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This is a somewhat philosophical question. Given that even after person A's death, there's a non-zero chance that a brain fluctuates into existence with exactly the same structure and memories as A's brain, does that imply that A is immortal as given enough time, even if for each fluctuation, it survives for only a short while, A's brain will fluctuate into existence arbitrarily many times and this will enable A to "exist" for an arbitrarily long time.

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This question is either tautological or unanswerable. –  user2963 Mar 30 '12 at 2:17
A brain exists hours after death and A is still dead. The question is not well posed, and touches on the reversibility of death and the meaning of life and therefore belongs to a metaphysical or religious forum –  anna v Mar 30 '12 at 5:09
Who closevoted->off-topic->meta.P.SE? Meta.physics.SE is not the place for metaphysics :/ –  Manishearth Mar 30 '12 at 6:26
1) We don't know if there are any Boltzmann brains in reality, and if there are, we don't know their "demographics". 2) Dying here and now, and then briefly existing again as a copy a googolplex light-years away, is not my notion of "immortality". 3) The Boltzmann brains would include all possible variations on you, in a continuum of identities which start arbitrarily similar to you and end up arbitrarily dissimilar. So which ones are reincarnations of "you" and which ones aren't? –  Mitchell Porter Sep 9 '12 at 4:06
4) Boltzmann brains immediately die like beached whales, only worse. "Immortality via Boltzmann brain" means that, after your earthly life, you regard yourself as being continued by an unfortunate entity randomly assembled in deep space which then immediately dies, and then another such entity elsewhere in space-time which also immediately dies, and then another. If you ever wanted evidence that your thinking about reality, identity, and causality, has taken a wrong turn, you couldn't ask for more than this, that you're seriously considering such a scenario. –  Mitchell Porter Sep 9 '12 at 4:08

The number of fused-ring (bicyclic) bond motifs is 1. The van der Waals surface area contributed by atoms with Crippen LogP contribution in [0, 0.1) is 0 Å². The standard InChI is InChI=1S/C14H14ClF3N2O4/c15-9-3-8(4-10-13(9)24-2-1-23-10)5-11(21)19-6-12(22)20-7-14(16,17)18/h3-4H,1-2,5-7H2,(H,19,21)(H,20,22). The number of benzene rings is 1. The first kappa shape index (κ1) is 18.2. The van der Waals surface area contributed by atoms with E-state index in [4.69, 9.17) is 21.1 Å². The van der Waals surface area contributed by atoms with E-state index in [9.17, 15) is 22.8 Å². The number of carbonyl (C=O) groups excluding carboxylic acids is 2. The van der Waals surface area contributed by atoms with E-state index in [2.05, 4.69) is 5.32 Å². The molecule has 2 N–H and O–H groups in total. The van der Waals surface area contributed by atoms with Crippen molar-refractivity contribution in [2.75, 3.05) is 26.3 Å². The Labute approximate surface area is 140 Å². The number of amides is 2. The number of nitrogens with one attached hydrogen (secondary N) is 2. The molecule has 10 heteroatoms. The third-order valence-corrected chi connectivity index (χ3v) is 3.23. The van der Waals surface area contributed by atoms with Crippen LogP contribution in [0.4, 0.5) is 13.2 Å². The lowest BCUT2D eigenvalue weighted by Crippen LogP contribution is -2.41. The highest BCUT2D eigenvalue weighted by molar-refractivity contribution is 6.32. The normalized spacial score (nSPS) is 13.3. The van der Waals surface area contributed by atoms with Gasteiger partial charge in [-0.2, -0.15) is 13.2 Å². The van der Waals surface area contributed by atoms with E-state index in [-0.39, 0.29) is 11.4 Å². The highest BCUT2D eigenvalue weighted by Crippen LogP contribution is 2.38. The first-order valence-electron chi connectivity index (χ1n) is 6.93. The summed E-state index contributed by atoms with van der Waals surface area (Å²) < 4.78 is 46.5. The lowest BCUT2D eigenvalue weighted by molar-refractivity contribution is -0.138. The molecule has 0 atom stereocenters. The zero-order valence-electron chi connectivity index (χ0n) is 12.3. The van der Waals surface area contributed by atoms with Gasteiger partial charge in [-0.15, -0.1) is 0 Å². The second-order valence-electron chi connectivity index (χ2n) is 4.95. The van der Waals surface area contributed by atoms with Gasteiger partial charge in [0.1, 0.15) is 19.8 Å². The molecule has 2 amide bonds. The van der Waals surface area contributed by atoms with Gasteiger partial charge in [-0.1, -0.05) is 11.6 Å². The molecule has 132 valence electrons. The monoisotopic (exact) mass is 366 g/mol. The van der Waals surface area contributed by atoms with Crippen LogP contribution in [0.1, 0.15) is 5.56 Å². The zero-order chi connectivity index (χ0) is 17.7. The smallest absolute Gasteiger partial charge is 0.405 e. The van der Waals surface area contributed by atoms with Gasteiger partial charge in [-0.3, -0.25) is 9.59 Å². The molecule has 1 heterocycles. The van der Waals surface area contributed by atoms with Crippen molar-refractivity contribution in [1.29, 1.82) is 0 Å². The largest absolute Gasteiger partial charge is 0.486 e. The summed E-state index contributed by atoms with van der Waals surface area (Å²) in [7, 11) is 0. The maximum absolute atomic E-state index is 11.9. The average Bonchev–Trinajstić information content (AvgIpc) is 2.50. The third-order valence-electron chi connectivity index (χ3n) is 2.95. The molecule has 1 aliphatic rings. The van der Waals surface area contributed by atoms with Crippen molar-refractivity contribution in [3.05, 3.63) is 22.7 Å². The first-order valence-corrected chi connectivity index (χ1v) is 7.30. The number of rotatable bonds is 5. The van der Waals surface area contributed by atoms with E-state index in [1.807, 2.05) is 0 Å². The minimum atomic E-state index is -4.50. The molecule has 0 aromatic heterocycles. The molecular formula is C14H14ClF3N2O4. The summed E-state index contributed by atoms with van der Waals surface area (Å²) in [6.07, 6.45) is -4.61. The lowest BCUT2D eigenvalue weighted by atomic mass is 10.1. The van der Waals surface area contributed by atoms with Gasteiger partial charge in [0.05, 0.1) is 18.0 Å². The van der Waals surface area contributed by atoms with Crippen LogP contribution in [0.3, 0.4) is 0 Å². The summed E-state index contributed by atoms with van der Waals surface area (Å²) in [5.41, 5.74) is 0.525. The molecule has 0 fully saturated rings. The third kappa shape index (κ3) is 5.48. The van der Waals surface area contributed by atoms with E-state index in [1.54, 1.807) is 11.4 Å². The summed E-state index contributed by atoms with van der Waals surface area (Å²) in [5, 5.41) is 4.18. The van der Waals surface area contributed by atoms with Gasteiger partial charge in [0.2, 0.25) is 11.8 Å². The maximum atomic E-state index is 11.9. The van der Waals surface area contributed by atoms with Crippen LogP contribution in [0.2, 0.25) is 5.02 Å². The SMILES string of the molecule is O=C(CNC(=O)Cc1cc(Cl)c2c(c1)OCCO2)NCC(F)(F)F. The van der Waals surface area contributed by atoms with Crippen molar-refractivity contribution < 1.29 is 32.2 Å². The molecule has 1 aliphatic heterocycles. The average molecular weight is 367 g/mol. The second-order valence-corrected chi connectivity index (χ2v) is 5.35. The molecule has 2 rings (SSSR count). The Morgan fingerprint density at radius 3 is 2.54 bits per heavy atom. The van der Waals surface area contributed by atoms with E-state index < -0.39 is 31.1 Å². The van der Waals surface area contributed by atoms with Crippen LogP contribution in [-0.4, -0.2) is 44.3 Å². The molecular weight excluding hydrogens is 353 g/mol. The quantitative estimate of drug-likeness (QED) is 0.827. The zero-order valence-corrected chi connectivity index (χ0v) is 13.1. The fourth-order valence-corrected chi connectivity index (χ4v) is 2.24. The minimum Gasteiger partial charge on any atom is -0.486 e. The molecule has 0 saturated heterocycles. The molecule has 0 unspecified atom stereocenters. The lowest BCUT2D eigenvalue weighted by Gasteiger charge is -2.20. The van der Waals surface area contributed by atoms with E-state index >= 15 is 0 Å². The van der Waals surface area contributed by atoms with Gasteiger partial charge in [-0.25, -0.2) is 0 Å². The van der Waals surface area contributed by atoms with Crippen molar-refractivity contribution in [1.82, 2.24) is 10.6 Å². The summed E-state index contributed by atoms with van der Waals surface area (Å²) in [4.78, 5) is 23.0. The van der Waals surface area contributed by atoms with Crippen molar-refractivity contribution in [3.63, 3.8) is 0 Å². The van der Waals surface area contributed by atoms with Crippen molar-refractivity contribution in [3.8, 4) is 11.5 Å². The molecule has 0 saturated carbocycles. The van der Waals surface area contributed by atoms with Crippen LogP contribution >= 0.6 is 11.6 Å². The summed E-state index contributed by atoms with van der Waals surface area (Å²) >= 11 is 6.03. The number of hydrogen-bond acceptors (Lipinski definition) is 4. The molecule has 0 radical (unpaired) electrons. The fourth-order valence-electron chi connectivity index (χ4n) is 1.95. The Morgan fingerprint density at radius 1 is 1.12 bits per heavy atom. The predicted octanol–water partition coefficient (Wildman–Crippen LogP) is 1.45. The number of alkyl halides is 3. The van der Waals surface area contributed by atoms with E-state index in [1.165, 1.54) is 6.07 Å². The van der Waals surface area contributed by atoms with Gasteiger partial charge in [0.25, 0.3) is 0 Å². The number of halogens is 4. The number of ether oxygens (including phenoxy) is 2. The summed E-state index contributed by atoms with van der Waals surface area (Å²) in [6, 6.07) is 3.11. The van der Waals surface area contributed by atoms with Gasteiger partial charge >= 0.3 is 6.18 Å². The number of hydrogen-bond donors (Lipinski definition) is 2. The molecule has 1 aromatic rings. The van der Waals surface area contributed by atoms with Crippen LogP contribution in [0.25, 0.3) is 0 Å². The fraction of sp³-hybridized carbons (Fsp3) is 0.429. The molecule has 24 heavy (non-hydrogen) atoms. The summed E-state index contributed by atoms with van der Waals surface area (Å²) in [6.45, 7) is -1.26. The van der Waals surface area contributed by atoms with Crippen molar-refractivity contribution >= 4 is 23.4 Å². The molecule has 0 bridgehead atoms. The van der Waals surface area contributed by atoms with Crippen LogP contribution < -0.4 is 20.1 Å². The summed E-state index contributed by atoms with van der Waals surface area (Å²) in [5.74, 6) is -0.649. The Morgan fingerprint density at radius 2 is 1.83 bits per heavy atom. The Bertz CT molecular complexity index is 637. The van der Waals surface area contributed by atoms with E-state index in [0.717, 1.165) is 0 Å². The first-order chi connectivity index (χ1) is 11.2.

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Your question engages many of the same philosophical issues as those raised by so-called quantum immortality (http://en.wikipedia.org/wiki/Quantum_suicide_and_immortality). Discussions of quantum immortality are generally centered around the many worlds interpretation of quantum mechanics. The introduction of Boltzmann brain fluctuations into the discussion is an interesting variation. In any case, this is a question that lends itself more to the tools employed by philosophers than those employed by physicists (although this doesn't stop some physicists from devoting attention to it).

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The difference though is that quantum immortality depends on your interpretation of quantum mechanics and is only applicable to quantum suicide type scenarios. While the Boltzmann Brain idea is independent of all that. –  BBrain Apr 1 '12 at 20:58
@BBrain: not really, you have to make a commitment to a theory of mind which says how consciousness feels its way though a physical universe, and also to a theory of ontology that says that Boltzmann brains are "out there". Both of these are impossible to investigate by logical positivism, so I don't attach meaning to these, but philosophers debate meaningless questions endlessly, so go ask them. –  Ron Maimon Sep 9 '12 at 7:32

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